The Food and Drug Administration announced Wednesday that electronic cigarettes contain carcinogens and a chemical used in antifreeze, reported the Washington Post.
These findings contradict the manufacturers’ claims that the electronic cigarette is a safe alternative to more traditional cigarettes and include little more than water vapor, nicotine and propylene glycol – which is used to produce artificial smoke, reported the New York Times. The Washington Post reported that the Food and Drug Administration also detected carcinogens like nitrosamines, as well as diethylene glycol, a chemical used in antifreeze.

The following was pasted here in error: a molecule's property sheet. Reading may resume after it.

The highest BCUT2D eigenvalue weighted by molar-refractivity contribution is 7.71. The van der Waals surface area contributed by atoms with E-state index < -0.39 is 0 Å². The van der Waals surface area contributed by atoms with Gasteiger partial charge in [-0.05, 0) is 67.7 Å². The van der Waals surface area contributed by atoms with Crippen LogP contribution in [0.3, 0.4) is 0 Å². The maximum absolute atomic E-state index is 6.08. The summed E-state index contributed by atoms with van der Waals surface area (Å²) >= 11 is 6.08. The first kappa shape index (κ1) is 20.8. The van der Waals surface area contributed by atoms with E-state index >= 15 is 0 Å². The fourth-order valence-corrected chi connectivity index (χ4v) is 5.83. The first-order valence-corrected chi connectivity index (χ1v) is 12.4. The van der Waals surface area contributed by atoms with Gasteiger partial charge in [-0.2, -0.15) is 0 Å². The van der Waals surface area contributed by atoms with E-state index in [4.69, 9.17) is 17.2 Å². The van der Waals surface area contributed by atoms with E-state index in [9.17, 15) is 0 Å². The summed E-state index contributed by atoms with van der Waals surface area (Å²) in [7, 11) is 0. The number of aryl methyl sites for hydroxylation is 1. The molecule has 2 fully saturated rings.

The New York Times reported that the electronic cigarette liquid produces a vapor that users inhale through a battery-powered device when heated.
The Food and Drug Administration has taken hold of 50 shipments of electronic cigarettes, claiming that the electronic cigarette companies had not marketed the products legally, nor did they have FDA approval for new drugs or medical devices, reported USA Today.
The Washington Post reported that in May, two electronic cigarette companies filed lawsuits, which are still pending in Washington D.C., against the FDA for seizing their shipments. The companies claim that the FDA has no authority over their products.